Tests Show Lead In Metro Schools' Drinking Water

NASHVILLE, Tenn. - A NewsChannel 5 investigation discovers children exposed to dangerous levels of lead in their water.

It occurred where you expect children to be safe -- right inside their own schools.

The tests were conducted last summer and fall by Metro Schools.

Officials there recently put out a news release congratulating themselves for being proactive about addressing the problem of lead in the district's water.

But we discovered that the problem may be worse than what families were told.

"We're confident that our drinking water is safe," said Dennis Neal, the school system's executive director of facility and grounds maintenance.

It was the public health emergency in Flint, Michigan, that put lead in drinking water into the national conversation and prompted Metro Schools to hire a company to test the water in the district's oldest buildings.

The results -- contained in a report obtained by NewsChannel 5 Investigates -- reveal some children may have been drinking water with lead concentrations higher than the average levels in Flint

Click below to review summary data from each school

Click here to view the raw data for each school

Yet, the man in charge of Metro school buildings attempted to put a positive spin on the numbers.

Neal noted that the Environmental Protection Agency sets a lead "action level" of 15 parts per billion for public drinking water systems.

And out of 2,800 samples tested, they found just 81 above that threshold.

NewsChannel 5 Investigates asked, "Would you concede that children were consuming unsafe water in some locations?"

"We think no," Neal answered.

"Despite these numbers?"

"Again," he continued, "you have to go look back at where we found the problems. Again, the areas where we found the problems are areas that are rarely used by our students."

But we checked Metro's test results.

At Waverly-Belmont Elementary, a faucet in one classroom tested at 135 parts per billion, while a second classroom registered 200 parts per billion.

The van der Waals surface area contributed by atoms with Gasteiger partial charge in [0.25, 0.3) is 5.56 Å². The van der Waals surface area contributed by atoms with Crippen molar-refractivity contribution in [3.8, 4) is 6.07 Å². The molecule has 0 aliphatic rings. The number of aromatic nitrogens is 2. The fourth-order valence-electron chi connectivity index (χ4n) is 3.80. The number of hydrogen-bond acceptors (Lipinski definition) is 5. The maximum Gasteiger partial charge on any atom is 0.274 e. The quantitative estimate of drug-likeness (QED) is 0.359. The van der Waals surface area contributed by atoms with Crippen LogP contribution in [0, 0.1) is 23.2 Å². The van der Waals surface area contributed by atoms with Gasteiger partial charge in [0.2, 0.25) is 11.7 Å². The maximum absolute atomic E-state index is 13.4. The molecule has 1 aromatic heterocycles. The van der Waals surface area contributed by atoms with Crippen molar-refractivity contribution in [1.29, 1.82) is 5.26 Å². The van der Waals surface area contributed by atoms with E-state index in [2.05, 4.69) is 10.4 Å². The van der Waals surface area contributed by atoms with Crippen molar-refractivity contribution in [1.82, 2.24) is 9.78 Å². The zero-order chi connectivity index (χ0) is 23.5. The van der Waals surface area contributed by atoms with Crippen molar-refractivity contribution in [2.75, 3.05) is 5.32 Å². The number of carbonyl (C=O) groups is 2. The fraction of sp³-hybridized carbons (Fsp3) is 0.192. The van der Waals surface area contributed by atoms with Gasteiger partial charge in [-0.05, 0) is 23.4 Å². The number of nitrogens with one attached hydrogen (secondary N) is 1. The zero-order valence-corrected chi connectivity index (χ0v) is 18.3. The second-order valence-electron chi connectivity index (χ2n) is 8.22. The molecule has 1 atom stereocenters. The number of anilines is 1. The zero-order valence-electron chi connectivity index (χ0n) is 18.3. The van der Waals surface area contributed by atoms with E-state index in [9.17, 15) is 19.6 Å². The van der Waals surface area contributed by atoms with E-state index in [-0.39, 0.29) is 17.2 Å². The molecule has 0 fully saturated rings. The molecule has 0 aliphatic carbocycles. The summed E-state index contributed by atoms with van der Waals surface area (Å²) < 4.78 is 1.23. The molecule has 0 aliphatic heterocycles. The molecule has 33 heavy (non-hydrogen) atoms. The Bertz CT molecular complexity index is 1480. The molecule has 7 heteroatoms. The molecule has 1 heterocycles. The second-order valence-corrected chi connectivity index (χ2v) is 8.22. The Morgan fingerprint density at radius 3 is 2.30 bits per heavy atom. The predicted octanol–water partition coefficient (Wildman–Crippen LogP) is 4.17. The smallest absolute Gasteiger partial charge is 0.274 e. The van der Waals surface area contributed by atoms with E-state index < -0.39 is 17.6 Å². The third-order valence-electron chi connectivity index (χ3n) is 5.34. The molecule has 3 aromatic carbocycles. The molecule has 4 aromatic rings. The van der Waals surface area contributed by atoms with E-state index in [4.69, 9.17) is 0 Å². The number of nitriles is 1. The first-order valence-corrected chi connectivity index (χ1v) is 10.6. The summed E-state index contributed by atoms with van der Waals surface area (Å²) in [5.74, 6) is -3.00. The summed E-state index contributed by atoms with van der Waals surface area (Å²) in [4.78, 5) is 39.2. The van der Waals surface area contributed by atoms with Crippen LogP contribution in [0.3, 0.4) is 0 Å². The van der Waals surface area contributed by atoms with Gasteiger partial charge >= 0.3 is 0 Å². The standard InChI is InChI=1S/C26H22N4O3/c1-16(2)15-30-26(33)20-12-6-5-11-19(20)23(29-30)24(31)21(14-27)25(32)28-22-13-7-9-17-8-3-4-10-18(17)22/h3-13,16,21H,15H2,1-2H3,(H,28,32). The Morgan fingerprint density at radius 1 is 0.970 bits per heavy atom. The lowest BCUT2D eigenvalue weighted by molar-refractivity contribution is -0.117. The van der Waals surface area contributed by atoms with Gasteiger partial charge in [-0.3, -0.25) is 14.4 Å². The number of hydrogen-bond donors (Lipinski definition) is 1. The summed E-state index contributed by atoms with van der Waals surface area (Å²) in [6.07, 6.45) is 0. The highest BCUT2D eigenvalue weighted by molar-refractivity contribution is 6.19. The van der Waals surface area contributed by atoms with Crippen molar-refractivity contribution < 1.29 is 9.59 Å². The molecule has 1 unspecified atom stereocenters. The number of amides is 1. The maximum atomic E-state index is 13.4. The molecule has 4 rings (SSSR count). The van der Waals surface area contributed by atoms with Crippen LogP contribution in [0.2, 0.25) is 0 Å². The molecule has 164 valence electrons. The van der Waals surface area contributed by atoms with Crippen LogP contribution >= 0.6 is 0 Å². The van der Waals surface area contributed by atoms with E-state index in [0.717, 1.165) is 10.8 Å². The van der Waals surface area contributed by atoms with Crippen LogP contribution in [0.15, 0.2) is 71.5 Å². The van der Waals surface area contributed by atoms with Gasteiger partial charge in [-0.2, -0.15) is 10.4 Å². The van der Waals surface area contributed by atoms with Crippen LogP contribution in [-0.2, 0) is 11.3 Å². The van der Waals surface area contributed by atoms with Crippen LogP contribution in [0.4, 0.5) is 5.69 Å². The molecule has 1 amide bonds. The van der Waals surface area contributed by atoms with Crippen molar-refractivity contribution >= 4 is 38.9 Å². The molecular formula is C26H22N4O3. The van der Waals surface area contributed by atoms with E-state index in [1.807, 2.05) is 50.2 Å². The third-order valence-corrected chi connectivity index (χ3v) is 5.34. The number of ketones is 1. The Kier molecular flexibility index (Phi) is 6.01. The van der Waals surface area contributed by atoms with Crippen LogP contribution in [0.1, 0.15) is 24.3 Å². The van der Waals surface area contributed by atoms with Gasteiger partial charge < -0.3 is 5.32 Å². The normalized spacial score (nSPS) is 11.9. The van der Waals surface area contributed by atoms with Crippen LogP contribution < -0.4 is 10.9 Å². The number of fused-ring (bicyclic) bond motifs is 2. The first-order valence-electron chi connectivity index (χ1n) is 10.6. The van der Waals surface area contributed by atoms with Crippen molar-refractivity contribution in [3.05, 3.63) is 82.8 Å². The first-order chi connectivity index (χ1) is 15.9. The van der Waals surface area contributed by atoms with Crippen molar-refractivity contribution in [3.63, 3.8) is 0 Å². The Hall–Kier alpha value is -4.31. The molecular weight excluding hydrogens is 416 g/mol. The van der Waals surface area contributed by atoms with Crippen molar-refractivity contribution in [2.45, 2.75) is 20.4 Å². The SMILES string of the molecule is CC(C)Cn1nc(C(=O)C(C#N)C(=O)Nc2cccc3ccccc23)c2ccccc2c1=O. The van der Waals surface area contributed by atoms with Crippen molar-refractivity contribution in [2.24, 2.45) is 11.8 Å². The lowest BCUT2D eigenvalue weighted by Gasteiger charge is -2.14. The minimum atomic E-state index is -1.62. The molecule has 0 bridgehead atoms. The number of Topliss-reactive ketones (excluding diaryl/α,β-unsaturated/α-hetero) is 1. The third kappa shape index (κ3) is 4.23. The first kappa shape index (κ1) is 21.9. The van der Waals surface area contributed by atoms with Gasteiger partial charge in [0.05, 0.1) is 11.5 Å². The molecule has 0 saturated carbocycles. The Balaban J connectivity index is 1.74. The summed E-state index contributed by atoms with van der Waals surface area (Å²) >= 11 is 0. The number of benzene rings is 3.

At DuPont Elementary in Old Hickory, a water fountain there tested at 238 parts per billion.

And at Hillwood High, the chiller unit for a water fountain there registered 1,190 parts per billion -- that's almost 80 times the EPA action level.

"I was pretty appalled," said Nashville pediatrician Dr. Mary Keown, who reviewed the results at the request of NewsChannel 5 Investigates.

Keown routinely checks young children for lead exposure because she knows the detrimental effects it can have on their development.

"It's been associated with about one in six cases of attention deficit disorder nationally," she noted. "We know that it can cause, in higher levels, loss of IQ points. And we also know it can cause an increase in violence in older kids."

That's why the American Academy of Pediatrics says there is no safe level of lead.

Last year, it recommended that school drinking water have no more than 1 part per billion.

So NewsChannel 5 Investigates obtained the raw data and discovered what the report doesn't tell you -- that, out of the 2,800 samples taken, more than a third exceeded the pediatricians' recommendation of what is safe for children to drink.

In fact, all but one building had at least one fixture with measurable lead contamination.

At DuPont Hadley Middle School in Old Hickory, 54 out of 83 samples registered more than 1 part per billion, 11 were more than 10 parts per billion, while 5 topped the EPA's so-called action level.

Over in West Nashville, at The Academy at Old Cockrill, 18 out of 19 samples exceeded one part per billion for lead, 15 were more than 5 parts, while almost a third topped 15 parts.

The highest: a classroom faucet registered 198 parts per billion.

NewsChannel 5 Investigates asked Neal, "If a fixture had a lead content of more than 15 parts per billion, you took it offline?"

"Correct, that's exactly right," he answered.

"But if it tested at 5, 10 or 14 parts per billion, you did nothing?"

"That's right."

That answer did not sit well with John Rumpler, the clean water program director for Environment America.

"It's not as if it's safe for your child to be drinking water with 14 or 13 or 10 parts per billlion," Rumpler told NewsChannel 5 Investigates.

Rumpler published a recent report that suggests getting the lead completely out of schools.

He said the real story is probably even worse than the Metro Schools numbers suggest.

"Yes, those numbers are alarming, but I think they are just the tip of the iceberg."

NewsChannel 5 Investigates asked Neal, "Would you have been comfortable with your children drinking 14 parts per billion lead?"

"It meets the EPA standard," Neal replied.

We pressed, "My question is would you feel comfortable?"

"Yes, we rely on... Yes, I would," he finally answered.

But ask someone who knows what's really good for children, and you'll get a different answer.

"Why would we in any shape or form give our child -- your child, my child -- that will affect their ability to learn and their ability to develop?" Dr. Keown asked.

In some cases, we discovered, school officials decided to do nothing about water fixtures with high levels of lead if they were able to get a lower number during a second test.

Special Section:
NC5 Investigates: Lead in School Water

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